These are smart guys who are blinded by their own stupidity. They’re lost in an infinity of loneliness. They’re in free fall. And those same convictions and ethics which led them to see the suffering of the world melt away when they come to the misguided conclusion that nothing matters. They become antisocial.

They stop trying to change things. Their futility leads them to becoming impediments to substantive change. They become apathetic in the very same way that the ignorant are apathetic. Their pessimism makes them worse than the blithely ignorant because they become so invested in destruction of the whole system in a way that the ignorant aren’t capable of grasping. They are intentional in their inaction.

I think a lot of these guys need an injection of Sartre-like optimism. Yes, the outlook is bleak. And, yes, it will require super human feats to make things better. But the only response in the face of this knowledge is to try anyway.

Fight, you bastards, fight.

Why do I say white liberal males? Because they are the last to understand their roles in this whole scheme and still entitled enough that their despondency is based mostly in theory. They’re not the ones suffering…yet. Just the idea of suffering is enough to stun them. Meanwhile, everyone else who is actually putting out fires and pumping out basement water doesn’t have the luxury of pouting. They don’t have time to sit around and be so emo.

So these men kill their egos and try to make themselves smaller. And they think the rest of us should, too. They don’t see how even in their enlightenment they still prescribe “my size fits all” solutions to others whose problems are very different. Even in their meekness, they impose colonization on all whom they behold.

I don’t have patience for these men.

If the future is to be claimed, it will be by all the non-white cis hetero men who actually do know what it is like to be menaced and have freedom taken away. We who have tasted the blood in our mouths will end up leading the way, dragging these overgrown children behind us. They will benefit from the labors of others and, in doing so, repeat the errors of their fore bearers, for whom they have so much contempt. That is the ironic justice of the whole matter. They will become that which they despise most.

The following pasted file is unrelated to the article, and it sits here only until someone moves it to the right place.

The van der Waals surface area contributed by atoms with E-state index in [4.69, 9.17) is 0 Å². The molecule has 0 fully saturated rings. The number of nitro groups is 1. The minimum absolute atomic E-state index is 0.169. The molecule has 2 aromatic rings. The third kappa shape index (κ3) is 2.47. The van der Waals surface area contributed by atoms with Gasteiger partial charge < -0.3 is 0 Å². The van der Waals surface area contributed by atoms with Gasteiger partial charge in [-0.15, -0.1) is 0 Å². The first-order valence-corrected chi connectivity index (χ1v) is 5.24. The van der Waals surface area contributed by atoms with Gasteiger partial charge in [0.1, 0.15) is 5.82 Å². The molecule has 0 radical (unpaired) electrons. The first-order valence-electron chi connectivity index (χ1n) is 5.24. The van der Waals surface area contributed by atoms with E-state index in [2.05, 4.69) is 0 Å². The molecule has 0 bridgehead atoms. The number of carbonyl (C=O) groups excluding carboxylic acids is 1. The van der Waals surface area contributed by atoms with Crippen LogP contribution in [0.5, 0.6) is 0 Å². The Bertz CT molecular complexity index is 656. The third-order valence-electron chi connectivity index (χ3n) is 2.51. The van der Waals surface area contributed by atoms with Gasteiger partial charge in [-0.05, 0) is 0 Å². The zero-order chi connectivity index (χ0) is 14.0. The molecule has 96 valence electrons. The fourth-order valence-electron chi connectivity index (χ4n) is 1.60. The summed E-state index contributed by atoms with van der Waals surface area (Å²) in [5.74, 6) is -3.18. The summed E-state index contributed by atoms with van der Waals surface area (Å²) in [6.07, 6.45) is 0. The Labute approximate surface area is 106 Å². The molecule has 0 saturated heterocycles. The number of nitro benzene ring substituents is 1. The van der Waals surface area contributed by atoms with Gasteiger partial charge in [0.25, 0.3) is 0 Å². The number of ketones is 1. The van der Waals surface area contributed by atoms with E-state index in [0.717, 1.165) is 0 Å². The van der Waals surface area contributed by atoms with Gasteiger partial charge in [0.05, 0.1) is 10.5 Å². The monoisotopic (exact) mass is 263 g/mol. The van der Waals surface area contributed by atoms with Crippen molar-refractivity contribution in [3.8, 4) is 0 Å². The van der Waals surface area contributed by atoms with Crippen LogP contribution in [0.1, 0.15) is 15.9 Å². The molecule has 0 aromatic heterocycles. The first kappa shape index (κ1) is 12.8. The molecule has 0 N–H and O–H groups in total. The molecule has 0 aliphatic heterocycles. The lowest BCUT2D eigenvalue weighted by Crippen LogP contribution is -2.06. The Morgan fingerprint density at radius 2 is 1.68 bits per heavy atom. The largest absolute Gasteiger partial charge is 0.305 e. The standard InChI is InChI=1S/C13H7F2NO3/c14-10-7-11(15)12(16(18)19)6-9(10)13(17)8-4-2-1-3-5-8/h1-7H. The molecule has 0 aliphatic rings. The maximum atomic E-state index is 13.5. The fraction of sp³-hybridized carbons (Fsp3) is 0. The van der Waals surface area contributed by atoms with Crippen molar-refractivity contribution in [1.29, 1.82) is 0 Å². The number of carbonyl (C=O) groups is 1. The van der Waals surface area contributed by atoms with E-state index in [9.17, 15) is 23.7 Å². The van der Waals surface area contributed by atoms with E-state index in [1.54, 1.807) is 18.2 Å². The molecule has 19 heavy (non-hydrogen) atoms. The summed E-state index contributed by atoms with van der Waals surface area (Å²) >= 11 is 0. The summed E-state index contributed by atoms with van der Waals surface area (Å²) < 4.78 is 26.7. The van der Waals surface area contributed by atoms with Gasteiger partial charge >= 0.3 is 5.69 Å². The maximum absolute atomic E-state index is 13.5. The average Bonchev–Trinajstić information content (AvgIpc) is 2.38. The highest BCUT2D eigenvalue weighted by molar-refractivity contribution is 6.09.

Covid disinformation and free speech

If you’re American, at some point in your primary education you were probably introduced to the concept of the “marketplace of ideas.” Basically, you were told that in America we prize free speech so much that we protect it all and let the good ideas float to the top on merit and the untruths sink to the bottom.

So we protect all kinds of speech. Even the Holocaust deniers because we figure people are smart enough to discern truth from lies.

But when you think about it, OF COURSE Americans would believe in a capitalist structure when it comes to truth because that is our religious viewpoint. Capitalism and apple pie. We are individualists who put the onus on the individual to act righteously and sensibly. And when an individual doesn’t act that way, we hang them out to dry for their foolishness. We laugh at them and mock them. Because God favors the righteous and anyone who doesn’t win is a LOSER in God’s eyes.

Market theory assumes a lot, including that consumers have all the available information. But we know people act irrationally in markets. We know that markets in the real world have to be regulated because they are imperfect.

Same goes for speech. We know that people don’t have access to all the information. In fact, Republicans defund education for this specific purpose. So why would we believe that the truth will, on its own, rise above the lies?

I know everyone’s getting a kick out of hypocrites catching Covid. It’s cathartic. And it’s easy to say, “Fuck ‘em. If they’re selfish and stupid enough to use horse dewormer then they deserve to die.”

But that’s just more capitalist-minded, individualistic, Ayn Rand bullshit. We know that their deaths, preceded by their health descents affect hospital staff, healthcare bills, their families who might i beret their debts, the country’s morale, and have and will continue to create all other social costs. We cannot sit around waiting for the willfully ignorant and their less willing brethren to die. The virus mutates. We all lose out in the end.

If we are failing to win over hearts and minds with our messages, then we have to do better about 1. how and to whom we reach out and 2. regulating speech.

I’m no expert on first amendment law. I haven’t practiced law in a very long time, but I have one idea. If Texas can pass a law that allows any private citizen to sue any abortion provider for $10k to get around Roe v. Wade right to privacy protection, why doesn’t New York pass a law that makes Covid misinformation illegal and allows any private citizen to sue any provider of misinformation related to Covid for $10k? And anyone who assists in the dissemination of disinformation?